The E-Newsletter is Here! The Historical Society’s board would like the members to consider receiving the quarterly SBHS News by e-mail instead of by snail mail. It is both environmentally responsible and it is in FULL COLOR! Members who are not online or who otherwise prefer to get the newsletter the old-fashioned way, through the post office, could still do so. If you would be interested in receiving the Society’s newsletter by e-mail, reply to Ken Kuhl (kennykuhl @ gmail.com), Bob Schrepf (rschrepf70 @ gmail.com) or call the Society’s office at 860 653 9713. Leave a message.

Have you renewed your membership in the Salmon Brook STUDENT $3.00 INDIVIDUAL $15.00 Historical Society for the calendar year 2016? We have attempted to keep the dues at a reasonable level. If you FAMILY/GROUP $20.00 SUSTAINING $30.00 haven’t renewed for this year or owe back dues, please send us a LIFE MEMBERSHIP $300.00 check. Your continued support is welcome and appreciated. To those of you who have already paid your dues, many thanks.

Send your name and address with a check made payable to: Salmon Brook Historical Society and send to the society at 208 Salmon Brook Street, P.O. Box 840, Granby, CT. 06035


Mark It Down: Flea Market, May 14 The annual Spring Flea Market is May 14th from 9 a.m. to 4 p.m. on the Society’s grounds. Anyone who has not volunteered to work the flea market – helping at the concession stand, – or helping with parking, or even helping lead the vendors to their spaces early in the morning. Come on down! We can always use more help in mounting the Society’s chief fundraising event Anyone wanting to donate items to be sold in the Preservation Barn on the day of the flea market can drop off those items at the Salmon Brook Historical Society, starting in April, on Tuesday or Thursday mornings between 9 a.m. and noon. We ask you not to donate plastic toys or children’s clothing. We will serve hot dogs, soda, chips, coffee and Mrs. Murphy’s donuts at our concession stand. Also, Lisa Vibert will make her chili for that day. Come enjoy the fun and do not forget to tell your friends as the Flea Markets have become a Granby tradition.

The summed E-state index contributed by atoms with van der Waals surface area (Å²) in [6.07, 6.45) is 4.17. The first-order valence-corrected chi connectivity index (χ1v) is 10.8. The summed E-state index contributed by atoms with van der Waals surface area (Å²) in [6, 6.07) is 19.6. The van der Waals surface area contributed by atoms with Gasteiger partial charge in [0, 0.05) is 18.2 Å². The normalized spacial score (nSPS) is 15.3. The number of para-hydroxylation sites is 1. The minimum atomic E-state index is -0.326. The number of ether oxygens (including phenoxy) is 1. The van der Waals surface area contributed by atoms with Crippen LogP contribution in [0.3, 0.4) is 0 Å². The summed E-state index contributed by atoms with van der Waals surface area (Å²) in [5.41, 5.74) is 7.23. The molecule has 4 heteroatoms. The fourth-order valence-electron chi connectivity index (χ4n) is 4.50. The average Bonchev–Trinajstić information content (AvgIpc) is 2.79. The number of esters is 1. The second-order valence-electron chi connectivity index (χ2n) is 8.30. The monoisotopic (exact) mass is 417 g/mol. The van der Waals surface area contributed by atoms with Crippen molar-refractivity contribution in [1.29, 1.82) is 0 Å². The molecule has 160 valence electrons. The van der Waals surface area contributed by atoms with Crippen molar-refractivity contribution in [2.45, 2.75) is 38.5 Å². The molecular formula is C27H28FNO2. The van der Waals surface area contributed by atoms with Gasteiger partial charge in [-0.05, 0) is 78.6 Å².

Here are the Event Details:

Send Payment to: Dave Laun 16 Hummingbird Granby, CT 06035 Any questions call: Dave Laun: 860 653 3965 (leave message) or Todd Vibert 860 653 9506


Textile Report

by Jean Potetz

Last winter we missed so many working Thursdays it was impossible to keep count. This year, we haven’t missed a day due to weather – what a difference a year makes! As a result, we’ve had some very productive days in the Textile rooms. In addition to our crew presently working with clothing items, Melba Griffin and Sally Markey have taken on the project of going through the woven coverlets and hand-woven linens before they are stored away in the Textile Storage Room. This large undertaking will speed up the process of vacuuming and boxing these items for storage. Estelle H. Holcomb’s Stars & Stripes Quilt, circa 1861, has again been published in a book on quilt history. Quilt historian and author Sue Reich included our quilt (photograph by Peter Dinella) in her latest book, Quilts – Presidential and Patriotic. The book features historic presidential and patriotic quilts made by American quilters as well as 43 new quilts representing each of our presidents. Estelle H. Holcomb’s quilt is shown on the pages honoring President Lincoln and again as the book’s endpapers. Information about Sue Reich and her books can be found online at www.coveringquilthistory.com. While this summer’s textile exhibit is still in its early planning stages, its main focus will be on children. The display will include needlework and clothing items and, as an aside, more quilts than are usually on exhibit. More information will follow as summer approaches. Many thanks to Alberta Dinella, Melba Griffin, Betsy Henebry, Lucille Ladden, Sally Markey, Pam Palmer, Patty Sansone and Ginny Wutka for their work preserving these items for future generations.